By Dorothy Murray, Natalie Caton , Richard Wigley , Shamilee Arora, Jane Menzies  King & Wood Mallesons

Much has been written in recent years about the scope and costs of regulatory investigations and the powers of regulators. A company implicated in, for example, a corruption issue can expect to spend huge sums on investigations, fines, implementing corrective measures and improving its compliance structures and culture.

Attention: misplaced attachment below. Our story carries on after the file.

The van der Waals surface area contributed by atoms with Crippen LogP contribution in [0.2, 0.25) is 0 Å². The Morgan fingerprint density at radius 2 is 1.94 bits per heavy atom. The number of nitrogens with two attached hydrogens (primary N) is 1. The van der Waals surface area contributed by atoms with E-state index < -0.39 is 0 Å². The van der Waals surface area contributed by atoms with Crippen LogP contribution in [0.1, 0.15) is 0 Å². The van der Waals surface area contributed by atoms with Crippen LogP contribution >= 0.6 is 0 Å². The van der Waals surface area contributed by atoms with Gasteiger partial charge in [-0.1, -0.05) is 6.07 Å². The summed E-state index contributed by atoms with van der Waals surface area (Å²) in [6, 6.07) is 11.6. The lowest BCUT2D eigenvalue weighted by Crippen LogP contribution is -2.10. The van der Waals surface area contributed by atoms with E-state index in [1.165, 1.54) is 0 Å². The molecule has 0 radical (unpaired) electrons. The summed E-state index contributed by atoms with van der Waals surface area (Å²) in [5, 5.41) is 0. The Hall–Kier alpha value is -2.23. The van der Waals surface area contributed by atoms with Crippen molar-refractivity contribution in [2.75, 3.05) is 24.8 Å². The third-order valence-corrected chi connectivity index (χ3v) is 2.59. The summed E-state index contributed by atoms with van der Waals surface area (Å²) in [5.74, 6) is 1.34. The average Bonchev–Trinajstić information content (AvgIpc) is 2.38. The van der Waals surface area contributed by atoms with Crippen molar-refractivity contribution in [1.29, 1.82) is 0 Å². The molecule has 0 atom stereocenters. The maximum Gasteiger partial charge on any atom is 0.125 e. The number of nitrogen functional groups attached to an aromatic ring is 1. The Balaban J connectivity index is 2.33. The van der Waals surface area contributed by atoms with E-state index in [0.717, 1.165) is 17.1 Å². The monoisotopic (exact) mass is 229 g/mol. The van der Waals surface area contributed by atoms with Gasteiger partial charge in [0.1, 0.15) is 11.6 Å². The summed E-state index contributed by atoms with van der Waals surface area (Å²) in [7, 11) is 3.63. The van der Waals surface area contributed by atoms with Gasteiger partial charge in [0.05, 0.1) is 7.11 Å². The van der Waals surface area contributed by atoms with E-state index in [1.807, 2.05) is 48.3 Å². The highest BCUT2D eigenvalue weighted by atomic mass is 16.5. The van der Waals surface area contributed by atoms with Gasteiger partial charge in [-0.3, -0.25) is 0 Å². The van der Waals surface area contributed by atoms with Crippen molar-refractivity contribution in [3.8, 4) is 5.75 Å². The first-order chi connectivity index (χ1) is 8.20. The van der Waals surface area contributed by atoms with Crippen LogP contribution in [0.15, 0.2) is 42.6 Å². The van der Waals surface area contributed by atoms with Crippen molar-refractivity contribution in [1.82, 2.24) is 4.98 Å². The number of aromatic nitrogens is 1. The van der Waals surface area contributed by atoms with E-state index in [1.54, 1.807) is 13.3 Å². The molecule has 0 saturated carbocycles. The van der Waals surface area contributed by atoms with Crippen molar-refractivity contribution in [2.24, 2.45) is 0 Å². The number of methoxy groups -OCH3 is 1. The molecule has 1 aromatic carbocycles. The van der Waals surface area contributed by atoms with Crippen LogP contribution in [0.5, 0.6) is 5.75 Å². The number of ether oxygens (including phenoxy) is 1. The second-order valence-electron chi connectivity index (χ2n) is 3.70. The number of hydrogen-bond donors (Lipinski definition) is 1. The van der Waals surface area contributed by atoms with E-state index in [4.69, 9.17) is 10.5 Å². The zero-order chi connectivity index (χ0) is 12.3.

In high-profile cases, however, this may just be the beginning of a much longer (and more expensive) story. The inevitable fall in share price caused by even a report of improper behaviour, wherever that is in the world, let alone a finding of wrongdoing, creates a whole class of potential claimants: out of pocket shareholders and holders of other instruments.

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